The Castle Arms Hotel, Mey
From your new lean, mean lightweight correspondent.
A lunchtime report! Gadzooks!
The watchful reader will have noticed that there is a dearth of public houses in the north of Scotland, or if there is one, it is likely to be closed.
Not so with the Castle Arms Hotel, Mey.
I walked this morning up to Dunnet Head. Dunnet Head is a good spot. Not unlike the Lizard in it's unspoilt and wild qualities, and you have to make an effort to get there as it is off the main road. Skuas soared over the cliffs and the light was pin sharp over the Pentland Firth. The Orkneys were the other side of a deep blue sea with white horses dancing on the surface.
Derek & Marian were there to meet me: What I would have done without them in the north of Scotland I do not know. They have driven hundreds of miles, supporting me with my food parcels and moral support when I was feeling low, and keeping in touch to give me severe weather warnings when I was in the Flow Country. They have arranged accommodation and been all round wonderful company.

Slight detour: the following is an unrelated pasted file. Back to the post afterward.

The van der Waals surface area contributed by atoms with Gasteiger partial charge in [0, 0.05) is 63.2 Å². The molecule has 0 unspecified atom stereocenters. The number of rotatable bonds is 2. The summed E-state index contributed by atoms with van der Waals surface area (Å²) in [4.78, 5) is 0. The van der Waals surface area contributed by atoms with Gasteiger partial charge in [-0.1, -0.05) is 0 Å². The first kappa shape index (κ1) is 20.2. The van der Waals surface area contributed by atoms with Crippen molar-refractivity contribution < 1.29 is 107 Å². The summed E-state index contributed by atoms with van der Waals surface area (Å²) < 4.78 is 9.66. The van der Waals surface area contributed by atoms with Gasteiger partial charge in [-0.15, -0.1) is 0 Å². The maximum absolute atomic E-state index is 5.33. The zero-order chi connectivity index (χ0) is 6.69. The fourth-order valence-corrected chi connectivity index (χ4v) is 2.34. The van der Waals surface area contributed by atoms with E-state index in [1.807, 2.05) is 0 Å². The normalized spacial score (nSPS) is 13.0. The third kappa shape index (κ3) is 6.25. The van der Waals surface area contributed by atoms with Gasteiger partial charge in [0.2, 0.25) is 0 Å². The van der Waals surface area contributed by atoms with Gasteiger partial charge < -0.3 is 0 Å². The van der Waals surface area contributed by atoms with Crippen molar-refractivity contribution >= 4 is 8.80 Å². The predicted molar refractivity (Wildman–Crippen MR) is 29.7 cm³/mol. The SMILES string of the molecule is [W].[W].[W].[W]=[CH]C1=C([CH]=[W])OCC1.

So we are sitting here with a Guinness or three, looking forward to a trio of sausages with mash and lashings of onion gravy. We have earned it, Derek has walked like a good'un this morning.
Going back to last night (you don't want this in chronological order do you?) I was walking up to the hotel when a couple sprang from the bushes and asked if I was Alan Sloman.
They were Francis & Margy and had spotted Wanda at the campsite (but had not spotted me inside having a snooze.) Francis has completed a couple of TGO Challenges (I recognised him from one of Jean Turner's Challenge Accounts) and has been following the blog since Cornwall. Such loyalty should always be rewarded, so we had a few pints of Guinness (Margy was driving) and had a splendid evening.
Francis had spotted a very rare flower just behind my tent and so I resolved to find it in the morning, which I singularly failed to do.
Did I mention that I had visited the wildlife centre at Dunnet Campsite? Well - inside amongst the splendid exhibits - there was a weighing machine. I know not why.
I stood on it and was amazed to find that I weigh 140 lbs. That's ten stone in real money. At the start of this walk I weighed in at a hefty 12 stone eight pounds.
I am wasting away!